Nitrogen Nodules And Nitrogen Fixing Plants

“Nitrogen is a key nutrient for all living organisms. It is a key nutrient for all ecosystems; abundant in the Earth’s atmosphere, it requires a special process to be converted into forms usable by life.”



Nitrogen for plants is vital to the success of a garden. Without sufficient nitrogen, plants will fail and will be unable to grow. Nitrogen is abundant in the world, but most of the nitrogen in the world is a gas and most plant cannot use nitrogen as a gas. Most plants must rely on the addition of nitrogen to the soil in order to be able to use it. There are a few plants that love nitrogen gas, though. They are able to draw the nitrogen gas from the air and store it in their roots. These are called nitrogen fixing plants.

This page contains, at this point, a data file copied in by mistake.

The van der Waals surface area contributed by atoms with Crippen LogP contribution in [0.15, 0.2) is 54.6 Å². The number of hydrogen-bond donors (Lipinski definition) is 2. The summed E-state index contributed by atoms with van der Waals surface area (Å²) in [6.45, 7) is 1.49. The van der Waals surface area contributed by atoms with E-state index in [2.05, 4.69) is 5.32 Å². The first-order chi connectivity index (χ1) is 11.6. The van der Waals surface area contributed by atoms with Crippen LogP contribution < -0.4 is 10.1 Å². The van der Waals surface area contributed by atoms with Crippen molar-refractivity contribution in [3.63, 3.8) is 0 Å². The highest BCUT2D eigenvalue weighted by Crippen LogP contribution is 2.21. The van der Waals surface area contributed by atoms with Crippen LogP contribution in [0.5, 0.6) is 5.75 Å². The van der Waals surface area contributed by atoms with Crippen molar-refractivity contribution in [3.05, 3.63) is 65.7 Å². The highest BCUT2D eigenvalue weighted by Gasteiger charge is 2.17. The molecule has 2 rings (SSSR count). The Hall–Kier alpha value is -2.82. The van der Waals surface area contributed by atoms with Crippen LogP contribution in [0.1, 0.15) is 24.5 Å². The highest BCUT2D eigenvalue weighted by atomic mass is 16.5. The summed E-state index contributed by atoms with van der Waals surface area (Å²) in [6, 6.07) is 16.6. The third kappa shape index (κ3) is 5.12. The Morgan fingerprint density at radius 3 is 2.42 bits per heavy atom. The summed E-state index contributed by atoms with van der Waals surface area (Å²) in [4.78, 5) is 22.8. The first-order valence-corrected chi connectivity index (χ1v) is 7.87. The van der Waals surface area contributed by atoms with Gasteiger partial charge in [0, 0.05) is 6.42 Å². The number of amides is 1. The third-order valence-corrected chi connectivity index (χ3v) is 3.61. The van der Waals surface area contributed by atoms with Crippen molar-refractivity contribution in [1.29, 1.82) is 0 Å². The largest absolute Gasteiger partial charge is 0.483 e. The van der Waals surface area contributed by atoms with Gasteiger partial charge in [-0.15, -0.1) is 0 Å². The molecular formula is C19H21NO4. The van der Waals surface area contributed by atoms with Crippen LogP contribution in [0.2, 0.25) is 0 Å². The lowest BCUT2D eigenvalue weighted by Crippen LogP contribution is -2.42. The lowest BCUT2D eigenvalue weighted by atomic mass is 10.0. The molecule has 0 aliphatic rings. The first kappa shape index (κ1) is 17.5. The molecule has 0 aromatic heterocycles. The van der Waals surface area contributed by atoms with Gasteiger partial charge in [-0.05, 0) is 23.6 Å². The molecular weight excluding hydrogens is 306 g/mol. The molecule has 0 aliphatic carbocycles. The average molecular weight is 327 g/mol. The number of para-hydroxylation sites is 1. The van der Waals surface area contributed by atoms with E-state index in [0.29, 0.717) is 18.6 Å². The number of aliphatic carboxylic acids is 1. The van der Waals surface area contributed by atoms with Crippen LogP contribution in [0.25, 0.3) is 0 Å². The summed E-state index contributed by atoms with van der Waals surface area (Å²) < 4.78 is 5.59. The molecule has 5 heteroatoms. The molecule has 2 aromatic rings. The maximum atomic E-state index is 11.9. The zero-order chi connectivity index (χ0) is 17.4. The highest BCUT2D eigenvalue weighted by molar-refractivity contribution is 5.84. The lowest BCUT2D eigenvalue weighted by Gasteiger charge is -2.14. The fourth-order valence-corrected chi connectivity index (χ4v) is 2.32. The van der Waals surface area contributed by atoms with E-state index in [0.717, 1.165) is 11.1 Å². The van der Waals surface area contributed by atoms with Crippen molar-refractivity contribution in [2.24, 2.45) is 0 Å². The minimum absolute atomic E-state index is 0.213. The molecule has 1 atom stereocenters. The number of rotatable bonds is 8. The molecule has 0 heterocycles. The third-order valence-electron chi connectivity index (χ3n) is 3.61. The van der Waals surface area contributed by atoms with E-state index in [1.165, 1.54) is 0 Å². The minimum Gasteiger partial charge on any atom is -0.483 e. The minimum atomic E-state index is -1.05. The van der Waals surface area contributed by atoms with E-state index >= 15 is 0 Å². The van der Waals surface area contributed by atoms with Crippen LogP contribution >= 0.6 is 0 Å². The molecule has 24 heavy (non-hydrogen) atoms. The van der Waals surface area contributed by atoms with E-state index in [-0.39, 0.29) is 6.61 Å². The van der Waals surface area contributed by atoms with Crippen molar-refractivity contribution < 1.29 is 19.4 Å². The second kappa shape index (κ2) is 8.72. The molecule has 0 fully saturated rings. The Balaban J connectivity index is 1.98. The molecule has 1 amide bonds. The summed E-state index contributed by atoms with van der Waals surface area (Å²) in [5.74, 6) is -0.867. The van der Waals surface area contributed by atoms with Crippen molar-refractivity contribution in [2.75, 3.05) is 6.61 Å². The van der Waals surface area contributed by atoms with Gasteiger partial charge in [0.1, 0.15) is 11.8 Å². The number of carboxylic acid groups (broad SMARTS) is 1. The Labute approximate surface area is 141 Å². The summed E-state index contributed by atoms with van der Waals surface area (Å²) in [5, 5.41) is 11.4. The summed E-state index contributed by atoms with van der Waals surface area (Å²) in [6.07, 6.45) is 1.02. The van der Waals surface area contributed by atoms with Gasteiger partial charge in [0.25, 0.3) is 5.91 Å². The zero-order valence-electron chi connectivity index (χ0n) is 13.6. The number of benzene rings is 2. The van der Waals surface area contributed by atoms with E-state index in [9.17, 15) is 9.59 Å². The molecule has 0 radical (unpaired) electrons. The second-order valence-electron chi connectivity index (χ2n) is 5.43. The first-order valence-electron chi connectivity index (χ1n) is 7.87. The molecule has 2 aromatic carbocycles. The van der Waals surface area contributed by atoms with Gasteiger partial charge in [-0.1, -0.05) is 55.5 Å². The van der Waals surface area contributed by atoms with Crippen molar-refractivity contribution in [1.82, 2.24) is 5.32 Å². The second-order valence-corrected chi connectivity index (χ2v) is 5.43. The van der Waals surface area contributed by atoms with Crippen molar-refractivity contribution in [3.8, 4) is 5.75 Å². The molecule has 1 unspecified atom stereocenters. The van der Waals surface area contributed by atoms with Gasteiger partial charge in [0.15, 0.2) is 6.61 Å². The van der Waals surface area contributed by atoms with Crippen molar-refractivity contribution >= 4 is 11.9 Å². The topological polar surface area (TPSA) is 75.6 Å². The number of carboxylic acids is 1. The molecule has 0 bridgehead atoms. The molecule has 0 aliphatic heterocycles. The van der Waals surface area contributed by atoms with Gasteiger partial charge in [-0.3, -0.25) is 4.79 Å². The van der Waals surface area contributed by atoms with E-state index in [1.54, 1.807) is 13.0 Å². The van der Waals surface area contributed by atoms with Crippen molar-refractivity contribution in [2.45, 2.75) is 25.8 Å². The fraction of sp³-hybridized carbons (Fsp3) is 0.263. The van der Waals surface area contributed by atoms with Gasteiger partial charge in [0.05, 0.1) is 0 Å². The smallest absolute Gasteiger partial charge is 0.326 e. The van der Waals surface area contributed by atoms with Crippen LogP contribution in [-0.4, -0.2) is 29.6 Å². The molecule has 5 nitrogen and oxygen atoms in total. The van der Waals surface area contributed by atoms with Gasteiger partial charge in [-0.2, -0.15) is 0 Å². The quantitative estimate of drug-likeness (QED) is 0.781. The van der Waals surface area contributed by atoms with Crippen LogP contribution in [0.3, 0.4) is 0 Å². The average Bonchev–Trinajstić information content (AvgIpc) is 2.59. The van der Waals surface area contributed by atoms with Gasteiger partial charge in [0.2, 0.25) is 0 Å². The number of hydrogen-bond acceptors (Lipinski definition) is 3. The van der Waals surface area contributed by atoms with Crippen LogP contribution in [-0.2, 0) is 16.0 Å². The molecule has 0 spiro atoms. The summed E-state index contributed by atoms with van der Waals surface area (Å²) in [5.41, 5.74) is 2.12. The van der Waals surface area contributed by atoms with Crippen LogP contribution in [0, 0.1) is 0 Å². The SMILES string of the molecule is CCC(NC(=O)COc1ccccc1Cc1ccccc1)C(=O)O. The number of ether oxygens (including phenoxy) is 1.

How Do Plants Fix Nitrogen?

Nitrogen fixing plants do not pull nitrogen from the air on their own. They actually need help from a common bacteria called Rhizobium. The bacteria infects legume plants such as peas and beans and uses the plant to help it draw nitrogen from the air. The bacteria converts this nitrogen gas and then stores it in the roots of the plant.

When the plant stores the nitrogen in the roots, it produces a lump on the root called a nitrogen nodule. This is harmless to the plant but very beneficial to your garden.


How Nitrogen Nodules Raise Nitrogen in Soil

When legumes and other nitrogen fixing plants and the bacteria work …


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